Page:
Jacob Orshalick is a software consultant, open source developer, and author. He is the owner of solutionsfit, a consulting firm dedicated to aligning businesses with technology. His software development experience spans the retail, financial, real estate, media, telecommunications, and health care industries. Jacob is a DZone MVB and is not an employee of DZone and has posted 13 posts at DZone. You can read more from them at their website. View Full User Profile

Is this Experimentation or SOS?

07.24.2012
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Experimentation. It certainly provides value, but must be watched closely. Constantly trying new ideas and never landing on a consistent approach becomes a cancer for a project. If left untreated, it creates project delays, technical debt, and reduces velocity.

Experimenting is critical to the success of a project. It ensures that we find the best technology, the best approach, and the best design for the product. Constantly searching for new technologies, new approaches, and new designs becomes Shiny Object Syndrome (SOS). There are ways to combat Shiny Object Syndrome without squashing experimentation.

Experiment in the right context

Is this a one-off solution or something that affects the larger scope the project? Always ask yourself this question prior to experimenting. One-off solutions should be implemented as just that, a one-off solution. Don’t spend excessive time experimenting as the R&D costs will never pay off. In these cases, find a solution and run with it.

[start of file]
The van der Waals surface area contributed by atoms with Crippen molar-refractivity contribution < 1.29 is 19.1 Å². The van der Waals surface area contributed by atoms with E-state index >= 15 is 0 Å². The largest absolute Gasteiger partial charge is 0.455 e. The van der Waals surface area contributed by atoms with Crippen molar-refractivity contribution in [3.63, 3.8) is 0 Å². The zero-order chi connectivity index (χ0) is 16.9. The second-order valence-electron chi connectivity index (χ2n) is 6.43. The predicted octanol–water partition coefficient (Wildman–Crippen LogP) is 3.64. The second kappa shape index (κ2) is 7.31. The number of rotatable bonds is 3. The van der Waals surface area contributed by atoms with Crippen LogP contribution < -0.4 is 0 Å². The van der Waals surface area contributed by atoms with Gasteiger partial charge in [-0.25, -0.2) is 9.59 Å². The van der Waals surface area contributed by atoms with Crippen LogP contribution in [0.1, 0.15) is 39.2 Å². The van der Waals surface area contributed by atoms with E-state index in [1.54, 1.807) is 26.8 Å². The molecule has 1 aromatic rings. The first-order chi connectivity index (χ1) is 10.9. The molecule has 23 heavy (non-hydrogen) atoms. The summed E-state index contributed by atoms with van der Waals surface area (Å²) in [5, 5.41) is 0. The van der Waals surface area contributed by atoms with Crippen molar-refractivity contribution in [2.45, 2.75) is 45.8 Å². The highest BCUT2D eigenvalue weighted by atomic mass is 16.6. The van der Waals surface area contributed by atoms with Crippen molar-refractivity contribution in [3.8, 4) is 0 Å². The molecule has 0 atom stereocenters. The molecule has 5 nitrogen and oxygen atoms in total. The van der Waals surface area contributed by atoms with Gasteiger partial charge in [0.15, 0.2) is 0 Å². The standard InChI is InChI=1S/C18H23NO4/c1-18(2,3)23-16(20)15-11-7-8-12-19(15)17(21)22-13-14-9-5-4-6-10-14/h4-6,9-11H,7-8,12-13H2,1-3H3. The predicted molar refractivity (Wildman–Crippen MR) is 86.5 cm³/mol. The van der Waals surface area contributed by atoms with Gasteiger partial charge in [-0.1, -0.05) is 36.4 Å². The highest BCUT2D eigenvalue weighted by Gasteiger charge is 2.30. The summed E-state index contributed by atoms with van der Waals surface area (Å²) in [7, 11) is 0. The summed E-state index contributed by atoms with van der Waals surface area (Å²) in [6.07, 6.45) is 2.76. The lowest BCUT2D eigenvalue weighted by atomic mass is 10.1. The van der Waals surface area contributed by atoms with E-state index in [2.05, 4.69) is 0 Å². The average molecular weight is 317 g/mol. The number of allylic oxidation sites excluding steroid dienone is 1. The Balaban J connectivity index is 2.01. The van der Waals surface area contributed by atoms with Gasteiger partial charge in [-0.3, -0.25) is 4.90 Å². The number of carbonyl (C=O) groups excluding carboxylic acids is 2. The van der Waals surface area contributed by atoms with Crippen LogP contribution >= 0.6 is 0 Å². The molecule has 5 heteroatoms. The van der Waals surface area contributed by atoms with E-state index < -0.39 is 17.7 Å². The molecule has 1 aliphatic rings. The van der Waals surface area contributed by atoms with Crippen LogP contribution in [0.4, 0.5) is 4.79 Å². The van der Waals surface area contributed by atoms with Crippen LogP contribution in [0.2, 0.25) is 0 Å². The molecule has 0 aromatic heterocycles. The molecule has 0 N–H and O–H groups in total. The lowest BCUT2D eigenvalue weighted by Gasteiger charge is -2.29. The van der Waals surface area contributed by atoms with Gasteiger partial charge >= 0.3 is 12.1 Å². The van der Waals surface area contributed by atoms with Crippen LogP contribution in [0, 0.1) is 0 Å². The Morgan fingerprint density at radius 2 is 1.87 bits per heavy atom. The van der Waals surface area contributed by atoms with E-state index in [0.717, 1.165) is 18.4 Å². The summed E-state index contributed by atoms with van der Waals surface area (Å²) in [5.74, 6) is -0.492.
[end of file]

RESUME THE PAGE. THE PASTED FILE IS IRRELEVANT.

Always time-box experimentation

When you have a problem that impacts the larger scope of the project, put a time-box around the time you spend searching for a solution. Spending 2 weeks may be acceptable within the context of a project, but spending 2 months is likely excessive. Pick a time-frame that makes sense within the larger scope of the project. In agile terms this is often called a spike and allows time for a team to wrap their arms around a problem.

Experiment early on

Once a team has attained a high velocity and has a stable approach to the problem being solved, the benefit of experimentation may decrease. There are maintenance benefits to code consistency and a consistency of approach. It may make sense to continue the same approach for the current project until completion, but once again experiment on the next project.

Innovate with appropriate technologies

Innovation is critical to help companies achieve better return on investment from their software investments, but make sure your innovation isn’t misusing a technology. Each technology has a sweet spot. This is where the the technology shines and increases your ability to succeed. Used the wrong way, a technology can hinder a project, or worse, create issues that are only found once the project is released.

Experimentation can make your project a shining success, but make sure you follow these tips and avoid shiny object syndrome.

Published at DZone with permission of Jacob Orshalick, author and DZone MVB. (source)

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